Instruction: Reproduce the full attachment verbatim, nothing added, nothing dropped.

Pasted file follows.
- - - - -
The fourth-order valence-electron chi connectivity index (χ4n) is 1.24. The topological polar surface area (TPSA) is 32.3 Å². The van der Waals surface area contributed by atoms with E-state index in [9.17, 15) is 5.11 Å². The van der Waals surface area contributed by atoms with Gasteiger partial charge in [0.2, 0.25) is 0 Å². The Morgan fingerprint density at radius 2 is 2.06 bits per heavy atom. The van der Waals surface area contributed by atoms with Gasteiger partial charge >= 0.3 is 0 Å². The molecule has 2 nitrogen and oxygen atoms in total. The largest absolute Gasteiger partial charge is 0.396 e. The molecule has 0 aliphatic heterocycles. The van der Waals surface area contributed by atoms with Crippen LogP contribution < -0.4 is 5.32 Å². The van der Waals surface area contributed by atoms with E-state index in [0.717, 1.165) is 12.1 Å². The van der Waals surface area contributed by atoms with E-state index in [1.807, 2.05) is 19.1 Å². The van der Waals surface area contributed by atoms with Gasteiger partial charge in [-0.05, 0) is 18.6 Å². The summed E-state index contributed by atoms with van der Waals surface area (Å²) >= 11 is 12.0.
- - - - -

The fourth-order valence-electron chi connectivity index (χ4n) is 1.24. The topological polar surface area (TPSA) is 32.3 Å². The van der Waals surface area contributed by atoms with E-state index in [9.17, 15) is 5.11 Å². The van der Waals surface area contributed by atoms with Gasteiger partial charge in [0.2, 0.25) is 0 Å². The Morgan fingerprint density at radius 2 is 2.06 bits per heavy atom. The van der Waals surface area contributed by atoms with Gasteiger partial charge >= 0.3 is 0 Å². The molecule has 2 nitrogen and oxygen atoms in total. The largest absolute Gasteiger partial charge is 0.396 e. The molecule has 0 aliphatic heterocycles. The van der Waals surface area contributed by atoms with Crippen LogP contribution < -0.4 is 5.32 Å². The van der Waals surface area contributed by atoms with E-state index in [0.717, 1.165) is 12.1 Å². The van der Waals surface area contributed by atoms with E-state index in [1.807, 2.05) is 19.1 Å². The van der Waals surface area contributed by atoms with Gasteiger partial charge in [-0.05, 0) is 18.6 Å². The summed E-state index contributed by atoms with van der Waals surface area (Å²) >= 11 is 12.0.